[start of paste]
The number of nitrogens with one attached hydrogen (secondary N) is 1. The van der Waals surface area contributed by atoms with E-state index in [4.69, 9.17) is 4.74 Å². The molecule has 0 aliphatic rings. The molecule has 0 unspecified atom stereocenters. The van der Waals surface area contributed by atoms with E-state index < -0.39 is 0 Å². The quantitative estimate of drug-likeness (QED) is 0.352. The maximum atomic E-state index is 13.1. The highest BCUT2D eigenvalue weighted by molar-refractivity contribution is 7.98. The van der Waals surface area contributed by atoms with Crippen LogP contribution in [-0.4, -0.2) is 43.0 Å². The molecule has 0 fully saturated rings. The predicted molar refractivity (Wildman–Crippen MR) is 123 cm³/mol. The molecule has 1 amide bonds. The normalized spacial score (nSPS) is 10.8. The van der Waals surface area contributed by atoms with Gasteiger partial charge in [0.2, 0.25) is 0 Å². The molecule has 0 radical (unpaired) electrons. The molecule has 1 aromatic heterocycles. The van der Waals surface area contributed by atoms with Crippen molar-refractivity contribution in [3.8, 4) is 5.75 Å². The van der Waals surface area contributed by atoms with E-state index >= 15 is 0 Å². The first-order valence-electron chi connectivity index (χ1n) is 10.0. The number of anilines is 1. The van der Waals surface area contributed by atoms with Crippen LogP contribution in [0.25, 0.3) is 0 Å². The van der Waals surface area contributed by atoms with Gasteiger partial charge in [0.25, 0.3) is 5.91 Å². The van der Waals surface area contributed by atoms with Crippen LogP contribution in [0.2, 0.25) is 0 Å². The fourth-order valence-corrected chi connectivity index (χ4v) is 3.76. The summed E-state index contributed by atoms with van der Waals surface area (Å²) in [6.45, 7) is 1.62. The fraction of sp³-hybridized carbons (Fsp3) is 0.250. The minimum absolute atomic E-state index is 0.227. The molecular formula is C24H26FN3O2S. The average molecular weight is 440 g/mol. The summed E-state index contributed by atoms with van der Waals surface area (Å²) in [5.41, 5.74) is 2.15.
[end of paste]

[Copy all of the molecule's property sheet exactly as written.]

The number of nitrogens with one attached hydrogen (secondary N) is 1. The van der Waals surface area contributed by atoms with E-state index in [4.69, 9.17) is 4.74 Å². The molecule has 0 aliphatic rings. The molecule has 0 unspecified atom stereocenters. The van der Waals surface area contributed by atoms with E-state index < -0.39 is 0 Å². The quantitative estimate of drug-likeness (QED) is 0.352. The maximum atomic E-state index is 13.1. The highest BCUT2D eigenvalue weighted by molar-refractivity contribution is 7.98. The van der Waals surface area contributed by atoms with Crippen LogP contribution in [-0.4, -0.2) is 43.0 Å². The molecule has 0 fully saturated rings. The predicted molar refractivity (Wildman–Crippen MR) is 123 cm³/mol. The molecule has 1 amide bonds. The normalized spacial score (nSPS) is 10.8. The van der Waals surface area contributed by atoms with Gasteiger partial charge in [0.2, 0.25) is 0 Å². The molecule has 0 radical (unpaired) electrons. The molecule has 1 aromatic heterocycles. The van der Waals surface area contributed by atoms with Crippen molar-refractivity contribution in [3.8, 4) is 5.75 Å². The van der Waals surface area contributed by atoms with E-state index >= 15 is 0 Å². The first-order valence-electron chi connectivity index (χ1n) is 10.0. The number of anilines is 1. The van der Waals surface area contributed by atoms with Crippen LogP contribution in [0.25, 0.3) is 0 Å². The van der Waals surface area contributed by atoms with Gasteiger partial charge in [0.25, 0.3) is 5.91 Å². The van der Waals surface area contributed by atoms with Crippen LogP contribution in [0.2, 0.25) is 0 Å². The fourth-order valence-corrected chi connectivity index (χ4v) is 3.76. The summed E-state index contributed by atoms with van der Waals surface area (Å²) in [6.45, 7) is 1.62. The fraction of sp³-hybridized carbons (Fsp3) is 0.250. The minimum absolute atomic E-state index is 0.227. The molecular formula is C24H26FN3O2S. The average molecular weight is 440 g/mol. The summed E-state index contributed by atoms with van der Waals surface area (Å²) in [5.41, 5.74) is 2.15.